The Pakistani Foreign Office qualified the recent US drone attack in North Waziristan as "a violation of Pakistan’s sovereignty". Underlining the infraction of such attacks towards the international law, the Government declared that in order to force the US Government to stop drone attacks, Pakistan may boycott the Chicago Summit later this month and might delay the reopening of the NATO supply routes. This last measure is strongly supported by the Difa-e-Pakistan Council which considers that the dialogue with the US has failed.

On the other hand, the US officials point out the efficiency of this weapon and justify its use by the on-going war against Al Qaeda and on a broader basis by the right of self-defence. This conflict occurs during a weakening in the diplomatic relations between the US and Pakistan, and thus contributes to deepen the dissension between the two States.
< class="text11verdana">Source: The Express Tribute, The News International, April 30, May 3, 2012.

< class="heading12boldGeorgia">Al-Qaeda is now weakened

US Government experts assert that the Al-Qaeda organisation is now unlikely to have the capacity to lead a mass-damage attack like the 9/11 one. Indeed, the terrorist organisation suffered numerous setbacks such as the rebellion in many Arab countries, the Arab Spring and the death of Osama Bin Laden last year.

Nevertheless, recent Al Qaeda plots of attacks on European countries have been discovered on Tuesday. This news suggests that even if Al Qaeda has been weakened, it is still able to organise attacks of a lesser scale.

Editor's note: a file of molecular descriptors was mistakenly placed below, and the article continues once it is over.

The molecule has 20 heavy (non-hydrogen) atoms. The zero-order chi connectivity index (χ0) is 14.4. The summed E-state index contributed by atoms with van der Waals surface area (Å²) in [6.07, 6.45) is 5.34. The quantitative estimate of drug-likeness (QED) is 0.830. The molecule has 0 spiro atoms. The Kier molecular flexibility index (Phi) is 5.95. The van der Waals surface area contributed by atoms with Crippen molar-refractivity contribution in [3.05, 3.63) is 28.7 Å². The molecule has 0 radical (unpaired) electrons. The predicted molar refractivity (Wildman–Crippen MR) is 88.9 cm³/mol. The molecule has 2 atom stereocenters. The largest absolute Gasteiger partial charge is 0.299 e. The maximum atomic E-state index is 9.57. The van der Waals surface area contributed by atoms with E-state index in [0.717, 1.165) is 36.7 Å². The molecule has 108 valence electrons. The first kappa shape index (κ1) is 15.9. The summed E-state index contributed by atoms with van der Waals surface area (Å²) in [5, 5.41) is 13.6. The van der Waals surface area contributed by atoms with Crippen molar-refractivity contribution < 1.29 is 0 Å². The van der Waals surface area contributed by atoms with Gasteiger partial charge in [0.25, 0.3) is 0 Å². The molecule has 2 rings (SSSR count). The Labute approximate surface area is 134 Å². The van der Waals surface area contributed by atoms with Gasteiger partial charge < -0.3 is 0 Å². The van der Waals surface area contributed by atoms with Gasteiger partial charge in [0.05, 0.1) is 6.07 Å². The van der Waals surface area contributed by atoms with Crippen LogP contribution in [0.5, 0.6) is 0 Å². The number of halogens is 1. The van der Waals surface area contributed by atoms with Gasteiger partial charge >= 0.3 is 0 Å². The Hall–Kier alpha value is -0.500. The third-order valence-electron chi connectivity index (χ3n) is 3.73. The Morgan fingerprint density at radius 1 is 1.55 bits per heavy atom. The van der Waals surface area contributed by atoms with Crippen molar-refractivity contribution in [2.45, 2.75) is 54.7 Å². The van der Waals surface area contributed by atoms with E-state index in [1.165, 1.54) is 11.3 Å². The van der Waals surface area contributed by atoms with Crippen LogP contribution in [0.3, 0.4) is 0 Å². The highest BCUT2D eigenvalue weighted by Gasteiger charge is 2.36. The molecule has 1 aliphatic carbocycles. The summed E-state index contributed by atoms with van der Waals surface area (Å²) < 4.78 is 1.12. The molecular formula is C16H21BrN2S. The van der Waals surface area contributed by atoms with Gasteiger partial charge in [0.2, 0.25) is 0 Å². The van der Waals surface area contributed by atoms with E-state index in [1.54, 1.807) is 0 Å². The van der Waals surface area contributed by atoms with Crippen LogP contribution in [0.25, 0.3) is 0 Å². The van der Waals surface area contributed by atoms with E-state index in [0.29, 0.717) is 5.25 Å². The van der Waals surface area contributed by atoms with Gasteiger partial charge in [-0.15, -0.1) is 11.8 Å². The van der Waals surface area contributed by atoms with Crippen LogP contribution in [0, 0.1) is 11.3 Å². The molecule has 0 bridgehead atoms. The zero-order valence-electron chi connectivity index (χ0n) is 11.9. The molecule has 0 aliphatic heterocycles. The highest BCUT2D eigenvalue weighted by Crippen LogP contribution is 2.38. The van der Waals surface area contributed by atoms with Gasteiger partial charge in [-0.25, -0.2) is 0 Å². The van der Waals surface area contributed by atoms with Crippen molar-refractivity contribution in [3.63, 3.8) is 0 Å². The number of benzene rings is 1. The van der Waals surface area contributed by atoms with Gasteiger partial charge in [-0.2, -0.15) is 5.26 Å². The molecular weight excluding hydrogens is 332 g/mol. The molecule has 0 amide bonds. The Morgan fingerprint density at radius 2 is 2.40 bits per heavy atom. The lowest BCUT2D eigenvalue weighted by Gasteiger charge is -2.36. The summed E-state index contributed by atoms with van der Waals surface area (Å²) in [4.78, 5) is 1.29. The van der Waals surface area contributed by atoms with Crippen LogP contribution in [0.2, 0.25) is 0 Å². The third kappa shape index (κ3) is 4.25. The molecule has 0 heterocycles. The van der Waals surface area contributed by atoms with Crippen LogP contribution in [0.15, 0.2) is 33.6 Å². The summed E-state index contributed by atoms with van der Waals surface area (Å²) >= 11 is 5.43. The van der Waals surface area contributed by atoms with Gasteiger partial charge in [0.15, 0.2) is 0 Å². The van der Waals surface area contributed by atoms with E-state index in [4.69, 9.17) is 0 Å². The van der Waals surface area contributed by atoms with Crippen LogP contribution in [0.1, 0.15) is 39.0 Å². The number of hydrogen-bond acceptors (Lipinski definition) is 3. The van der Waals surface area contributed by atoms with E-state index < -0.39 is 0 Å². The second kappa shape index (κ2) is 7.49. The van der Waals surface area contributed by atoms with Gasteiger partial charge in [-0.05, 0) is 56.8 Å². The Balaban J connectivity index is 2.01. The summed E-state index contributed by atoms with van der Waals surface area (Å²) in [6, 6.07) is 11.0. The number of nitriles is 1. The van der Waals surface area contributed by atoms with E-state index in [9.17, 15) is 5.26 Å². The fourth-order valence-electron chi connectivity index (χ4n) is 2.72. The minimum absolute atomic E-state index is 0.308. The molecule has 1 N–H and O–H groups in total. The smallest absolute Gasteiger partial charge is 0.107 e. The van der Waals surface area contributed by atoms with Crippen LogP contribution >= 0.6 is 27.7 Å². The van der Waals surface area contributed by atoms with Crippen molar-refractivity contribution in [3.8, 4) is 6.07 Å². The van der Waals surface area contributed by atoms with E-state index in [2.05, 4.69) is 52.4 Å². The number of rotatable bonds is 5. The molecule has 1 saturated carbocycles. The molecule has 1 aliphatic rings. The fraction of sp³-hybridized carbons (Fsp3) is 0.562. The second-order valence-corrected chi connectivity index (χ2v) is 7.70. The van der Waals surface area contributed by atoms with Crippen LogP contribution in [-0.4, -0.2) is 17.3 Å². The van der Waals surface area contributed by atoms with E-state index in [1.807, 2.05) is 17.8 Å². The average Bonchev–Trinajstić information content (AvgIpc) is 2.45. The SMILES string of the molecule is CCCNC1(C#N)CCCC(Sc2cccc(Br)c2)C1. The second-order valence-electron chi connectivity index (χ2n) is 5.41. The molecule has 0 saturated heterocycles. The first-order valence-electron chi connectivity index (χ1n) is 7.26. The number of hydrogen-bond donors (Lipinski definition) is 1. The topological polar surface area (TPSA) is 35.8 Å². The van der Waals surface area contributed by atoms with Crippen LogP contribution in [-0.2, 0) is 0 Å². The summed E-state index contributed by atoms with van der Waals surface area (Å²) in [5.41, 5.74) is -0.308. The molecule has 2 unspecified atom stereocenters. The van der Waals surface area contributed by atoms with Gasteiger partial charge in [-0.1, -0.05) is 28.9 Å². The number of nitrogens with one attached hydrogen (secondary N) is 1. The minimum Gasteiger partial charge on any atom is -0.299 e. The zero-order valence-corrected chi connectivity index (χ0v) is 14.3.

< class="text11verdana">Source: Daily Times, The News International, April 29, May 1, 2012.

< class="heading12boldGeorgia">91 per cent of the Budget already used

The federal Government of Pakistan has already spent 91 per cent of the annual budget in nine months, which brings the budget deficit up to Rs1.38 trillion. The loans used to finance the budget disadvantage the capacities of borrowing of the private sector, and thus handicap the economic growth and the creation of jobs. Moreover, as well as the carrying out of monetary creation, the various loans took by the Government from banks, foreign lenders, domestic markets and Provinces fuel inflation.

Thus, the total expenditure and the inability of the receipts to offset it brought the Pakistani deficit at the highest level in the country’s history.
< class="text11verdana">Source: The Express Tribune, May 4, 2012.

Sri Lanka
< class="heading12boldGeorgia">Tamara rejects transfer, hits out at ministry

Sri Lanka has paid a heavy price for the lack of cohesion as it was essential to project an image of unity rather than that of discord as the country prepares for important appointments at the UN Human Rights Council, said Tamara Kunanayakam, the country’s Permanent Representative to the UN in Geneva.

She mentioned this in a May 1 date-lined letter sent to External Affairs Minister G.L. Peiris rejecting an offer to be transferred to another station.

"Your proposal to move me out only nine months after assuming duties as PR in Geneva, will suggest instability in our diplomacy and an ad hoc character, when, in a multilateral Mission, it is essential to display cohesion, unity and stability if we are not to be continuously on the defensive. If I were to accept your proposal, Sri Lanka will be the only country to have had four Ambassadors in three years, which is normally the minimum period of postings for envoys of other countries," Ambassador Kunanayakam said.

"Removing one of the very few Tamils heading diplomatic missions abroad will allow questioning of the bona fides of the Government’s commitment to reconciliation, will reinforce extremist elements on all sides, and validate the argument that mine was only a token appointment."She said it would convey the impression that those loyally carrying out instructions of the President and his Minister of External Affairs are being penalised precisely for this loyalty, whereas those responsible for compromising on principles, creating divisions, and undermining unity were rewarded.
< class="text11verdana">Source: Daily Mirror, Colombo, May 4, 2012.

< class="heading12boldGeorgia">Rift in TNA over ’national flag issue’